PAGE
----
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Want to get the blogosphere wound up in a tizzy? Start telling women the more children they have ... the closer to God they’ll be.
That’s the message Lindsay Boever, a mom of (gulp) eight children, sent back in 2010, when she wrote a post titled “Why most families have two children” on her blog, “My Child, I Love You.”
Even though the post was written a few years ago, it keeps resurfacing, with 440 comments that range from pure praise to accusations of Boever tearing women down.
So, what’s all the hubbub about? In the post, Boever begins describing life with a toddler and a newborn -- citing the difficulties I think most new moms can relate to: the sleep deprivation, the worrying, the tantrums, did I mention the sleep deprivation? She writes that she had always wanted “hundreds” of children, but despite those first few rough years, her “whole point is simply that if you are blessed with the gift of fertility, please let us see it as such.”
… And that’s where she lost me completely. Early on, my husband and I talked about having three kids -- we’re both from families with three children, so it seemed natural. Of course, unlike our mothers, I was 31 when I had my first baby, and 33 when I had my second. I also had a full-time job, a career I loved, and while I was certainly fertile, I never felt it was "God’s plan" for me to churn out babies until that fertility waned.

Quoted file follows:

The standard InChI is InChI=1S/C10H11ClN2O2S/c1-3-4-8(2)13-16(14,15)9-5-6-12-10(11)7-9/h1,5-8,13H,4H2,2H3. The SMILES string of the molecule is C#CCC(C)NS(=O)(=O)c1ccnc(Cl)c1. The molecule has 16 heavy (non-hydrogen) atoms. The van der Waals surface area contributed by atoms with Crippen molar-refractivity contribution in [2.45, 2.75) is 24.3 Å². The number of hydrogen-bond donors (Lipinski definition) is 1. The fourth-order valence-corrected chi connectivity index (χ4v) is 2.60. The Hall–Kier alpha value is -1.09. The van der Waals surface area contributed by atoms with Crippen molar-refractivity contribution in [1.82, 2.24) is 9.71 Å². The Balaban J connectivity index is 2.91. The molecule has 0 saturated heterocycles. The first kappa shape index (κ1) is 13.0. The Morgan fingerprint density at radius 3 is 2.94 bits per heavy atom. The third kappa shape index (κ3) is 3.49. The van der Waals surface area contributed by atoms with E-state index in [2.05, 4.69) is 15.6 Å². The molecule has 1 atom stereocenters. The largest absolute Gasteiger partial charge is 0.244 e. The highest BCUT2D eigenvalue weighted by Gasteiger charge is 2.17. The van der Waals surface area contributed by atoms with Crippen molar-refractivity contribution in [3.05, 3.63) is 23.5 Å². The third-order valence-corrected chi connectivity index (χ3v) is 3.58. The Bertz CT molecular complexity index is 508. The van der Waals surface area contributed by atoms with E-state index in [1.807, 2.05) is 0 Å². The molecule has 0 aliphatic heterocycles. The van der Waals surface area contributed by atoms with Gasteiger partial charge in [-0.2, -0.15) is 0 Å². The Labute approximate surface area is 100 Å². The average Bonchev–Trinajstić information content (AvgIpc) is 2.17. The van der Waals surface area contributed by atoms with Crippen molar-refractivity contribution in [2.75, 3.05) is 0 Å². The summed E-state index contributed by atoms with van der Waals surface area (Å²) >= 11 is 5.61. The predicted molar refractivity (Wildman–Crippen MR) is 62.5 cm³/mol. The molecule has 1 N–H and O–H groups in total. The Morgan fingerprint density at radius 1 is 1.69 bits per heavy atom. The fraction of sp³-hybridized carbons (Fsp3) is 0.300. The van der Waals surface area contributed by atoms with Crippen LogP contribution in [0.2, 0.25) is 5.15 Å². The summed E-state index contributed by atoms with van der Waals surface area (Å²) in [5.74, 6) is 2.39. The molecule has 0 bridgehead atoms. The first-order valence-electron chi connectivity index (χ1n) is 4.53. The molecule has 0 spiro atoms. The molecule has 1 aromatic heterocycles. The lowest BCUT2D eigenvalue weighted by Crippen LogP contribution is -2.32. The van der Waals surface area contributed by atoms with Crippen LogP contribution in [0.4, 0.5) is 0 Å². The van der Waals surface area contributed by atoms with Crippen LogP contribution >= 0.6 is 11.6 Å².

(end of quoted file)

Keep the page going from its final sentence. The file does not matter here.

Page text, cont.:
In fact, it turned out my two beautiful daughters made our family complete. I watch my siblings and in-laws with their newborns, and, while I love them to pieces and am thrilled to babysit, I also think, wow, I’m so glad to be past those sleepless, stressful years.
“When you get into deep conversation with a woman, you see the longing and the loneliness on her heart for more children,” Boever writes. “She may not even know it.” Really? I don’t know who she’s talking to, but when I get in deep conversations with other women, we for sure talk about our kids, but also our husbands, our jobs, what’s going on in the world … Just because we’re “blessed with the gift of fertility” doesn’t mean we just sit around wishing we could be pregnant again and again and again.
Look, if you want lots and lots of babies, more power to you. My grandmother had eight of her own and, while I have no clue how she did it, she totally rocked. But I’m not sure she would buy into Boever’s claim that “with each new child, you are promoted.”
I really don’t think God “promotes” a woman who had eight kids over one who had two -- or zero, for that matter. If having a whole lot of children makes you feel more worthy in God’s eyes, that’s your deal. But, for the record, if we should ever chat and you think you see “the longing and loneliness” in my face, please don’t mistake it for a deep-seeded urge to put my blessed fertility to use. I probably could just really use a nap.